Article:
Duke Energy Indiana rate increase approved by state regulators

A high-voltage transmission tower is seen in a field near Edwardsports, Indiana. Towers like these are present across Duke Energy service territories, including Johnson County.

Submitted photos

State utility regulators have approved Duke Energy’s request to raise rates through the summer due to rising fuel costs.

The four-member Indiana Utility Regulatory Commission unanimously approved Plainfield-based Duke Energy Indiana’s application for the approval of rate changes for its electric and steam services due to fuel costs. The new rates would take effect in July and remain in effect through September, with the new rate beginning to appearing on bills in July.

Duke Energy’s current electric rates for residential customers will increase by 16%, or an increase of 24.6% from what customers paid from July to September 2021. For commercial customers, the rates will increase by less than 20.3% and for industrial customers, the rate will increase by less than 25.7%, according to filings.

A residential customer with a bill of $141.20 right now would see it go up by $22.59, and a customer who had a bill of $131.40 last August would see it increase by $32.39, filings show.

Representatives of Duke Energy, which is Indiana’s largest electric utility provider, said in testimony filed with the application that the increase was needed due to volatility in fuel markets. The utility has experienced a “significant and prolonged” rise in coal, natural gas and wholesale power prices between when the projections were made and when the rates go into effect, filings say.

“We are seeing the highest sustained prices for fuel that we have witnessed in a decade,” Duke Energy spokesperson Angeline Protogere said last month.

Utility representatives also said in filings that constraints from high gas prices, coal supply and fossil fuel transportation have significantly affected how Duke Energy operates its fossil fuel thermal plants and how the utility purchases energy and fuel in the marketplace.

“Duke Energy Indiana has made every reasonable effort to acquire fuel and generate or purchase power or both so as to provide electricity to its retail customers at the lowest fuel cost reasonably possible,” the filing says.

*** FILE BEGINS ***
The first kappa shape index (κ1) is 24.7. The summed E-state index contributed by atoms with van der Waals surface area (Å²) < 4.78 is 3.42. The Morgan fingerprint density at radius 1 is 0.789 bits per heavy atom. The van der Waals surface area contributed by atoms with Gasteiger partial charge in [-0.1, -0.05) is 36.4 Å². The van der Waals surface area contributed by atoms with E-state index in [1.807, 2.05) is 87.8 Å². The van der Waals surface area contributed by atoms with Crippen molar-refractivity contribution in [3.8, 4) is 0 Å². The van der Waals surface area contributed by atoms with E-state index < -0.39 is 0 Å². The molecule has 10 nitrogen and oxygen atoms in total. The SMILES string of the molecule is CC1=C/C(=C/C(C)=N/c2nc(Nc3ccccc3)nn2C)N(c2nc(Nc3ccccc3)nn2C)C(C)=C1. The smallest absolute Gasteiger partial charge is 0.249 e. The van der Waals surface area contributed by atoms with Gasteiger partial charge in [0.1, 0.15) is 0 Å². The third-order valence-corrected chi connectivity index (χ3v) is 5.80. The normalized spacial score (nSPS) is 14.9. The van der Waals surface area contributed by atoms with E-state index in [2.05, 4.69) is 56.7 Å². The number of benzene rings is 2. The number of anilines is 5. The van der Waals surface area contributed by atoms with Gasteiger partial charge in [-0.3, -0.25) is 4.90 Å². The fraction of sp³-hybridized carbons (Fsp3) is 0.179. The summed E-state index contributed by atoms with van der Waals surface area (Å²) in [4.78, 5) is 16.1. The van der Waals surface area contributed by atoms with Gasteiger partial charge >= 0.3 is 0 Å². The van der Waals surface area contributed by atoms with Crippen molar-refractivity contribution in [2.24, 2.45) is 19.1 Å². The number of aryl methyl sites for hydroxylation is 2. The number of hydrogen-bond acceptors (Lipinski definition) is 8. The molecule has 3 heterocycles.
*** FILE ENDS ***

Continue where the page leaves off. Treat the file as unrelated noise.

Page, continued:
Since mid-2021, the electric utility has seen costs for coal and gas increase significantly. Fuel purchases account for a significant portion of Duke Energy’s electric costs, averaging as high as 30% of a total bill, Protogere said in an email Wednesday.

The markets are being affected by a variety of factors. Along with global demand and tight fuel supplies, the markets have been affected by labor shortages at coal mines and railroads. These issues are affecting the cost of the power the company both produces and purchases in energy markets, she said.

There also is the matter of supply chain challenges, which Duke has been working to overcome, Protogere said.

“To lessen the impact on customer bills, we are spreading recovery of some of these fuel costs over a longer period to reduce the rate impact,” Duke Energy officials said.

These costs are expected to be spread out over six months, instead of the usual three-month period, according to Duke Energy’s application. The IURC approved this measure, saying it was “reasonable” and that a six-month recovery could provide meaningful rate relief for customers rather than have Duke attempt to collect the entire amount during the normal period, the final order said.

“While it may not provide as much rate relief as spreading the recovery over 12 months, (the) Applicant’s proposal makes the most sense when balanced against the risk of pancaking that could occur over time if we continue spreading the recovery out over a longer period of time,” IURC commissioners concluded.

Duke Energy expects the effect on bills to increase as summer approaches and throughout the rest of the year. However, the increases are not expected to be permanent, Protogere said.

“Fuel costs rise and fall, and we pass those costs to our customers with no markup, so customers pay what we pay,” Protogere said.

The utility does have plans to try to ease the costs for customers, officials say.

The utility is encouraging customers who are struggling to pay their bills to call them at 800-421-2232. Customer service representatives can discuss payment plans and provide other resources for help. More information can also be found online at duke-energy.com.

Customers are also encouraged to look at tools such as budget billing and high bill alerts to help manage bills. The High Bill Alerts feature is designed to let customers know if their bill is going to be higher than usual so they can adjust their electric consumption, Protogere said.

Financial assistance is also available through Duke Energy’s Share the Light program, where eligible customers can receive up to $300 in energy bill assistance. There also is federal and state assistance available, Protogere said.